2. Product returns to stores pose a particular risk. All clothing, bedding and mattress (and similar) returns should be placed and stored in plastic bags until they are returned to the supplier, inspected and/or heat treated (see below for control options). All electronics, furniture should be placed in an uncluttered area away from other items. Again, see below for control options such as heat treatments or Nuvan® Propest Strips.
  3. Provide employees with the training and resources they need to be able to identify bed bugs and encourage an earlier response in all areas.
  4. Make sure employees have access to information about properly controlling bed bugs in their own homes. Avoid sending people home if it is discovered that they are dealing with bed bugs in their place of residence. Using plastic bags (or plastic boxes) for personal belongings will prevent the spread of bed bugs into lockers. It is far more productive to get proper information to an employee that would help with their situation, than to force a person to silently suffer under the threat of lost hours.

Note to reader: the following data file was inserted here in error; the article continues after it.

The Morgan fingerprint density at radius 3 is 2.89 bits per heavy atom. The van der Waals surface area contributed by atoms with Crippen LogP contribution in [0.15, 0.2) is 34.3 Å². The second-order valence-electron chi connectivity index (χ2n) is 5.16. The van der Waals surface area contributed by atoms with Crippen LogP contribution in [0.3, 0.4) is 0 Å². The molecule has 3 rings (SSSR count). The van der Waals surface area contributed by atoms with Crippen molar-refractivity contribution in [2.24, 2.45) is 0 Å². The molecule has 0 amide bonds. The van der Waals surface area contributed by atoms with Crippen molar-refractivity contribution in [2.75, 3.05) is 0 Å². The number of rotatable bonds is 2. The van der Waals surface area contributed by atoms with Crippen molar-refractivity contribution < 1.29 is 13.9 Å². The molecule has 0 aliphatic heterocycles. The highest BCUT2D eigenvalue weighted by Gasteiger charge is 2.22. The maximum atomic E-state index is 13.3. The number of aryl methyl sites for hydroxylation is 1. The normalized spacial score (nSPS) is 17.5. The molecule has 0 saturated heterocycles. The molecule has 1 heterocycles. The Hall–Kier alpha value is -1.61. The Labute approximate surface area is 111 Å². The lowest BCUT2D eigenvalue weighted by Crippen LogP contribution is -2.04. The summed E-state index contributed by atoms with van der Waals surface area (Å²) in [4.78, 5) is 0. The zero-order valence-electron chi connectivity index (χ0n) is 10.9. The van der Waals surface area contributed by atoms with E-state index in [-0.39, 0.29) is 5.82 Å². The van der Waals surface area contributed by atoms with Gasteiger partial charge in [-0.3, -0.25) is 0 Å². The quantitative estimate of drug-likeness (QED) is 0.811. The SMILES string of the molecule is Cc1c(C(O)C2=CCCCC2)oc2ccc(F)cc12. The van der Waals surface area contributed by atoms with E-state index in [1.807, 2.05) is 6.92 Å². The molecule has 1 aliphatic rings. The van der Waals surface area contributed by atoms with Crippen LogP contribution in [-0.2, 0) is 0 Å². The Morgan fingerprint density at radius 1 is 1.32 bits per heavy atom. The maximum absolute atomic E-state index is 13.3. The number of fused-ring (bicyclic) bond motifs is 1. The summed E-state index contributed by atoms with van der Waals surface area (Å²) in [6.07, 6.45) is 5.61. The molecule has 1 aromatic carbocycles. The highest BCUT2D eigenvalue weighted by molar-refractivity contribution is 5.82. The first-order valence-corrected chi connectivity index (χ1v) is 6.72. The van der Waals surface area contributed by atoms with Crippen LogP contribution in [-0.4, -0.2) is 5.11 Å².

5. Managers and supervisors should be prepared to encounter bed bug complaints. When dealing with a complaint they should:
    1. Obtain a sample for identification – bed bugs are insects, but not all insects found in retail are bed bugs! Samples can easily be collected on shipping tape or clear adhesive tape.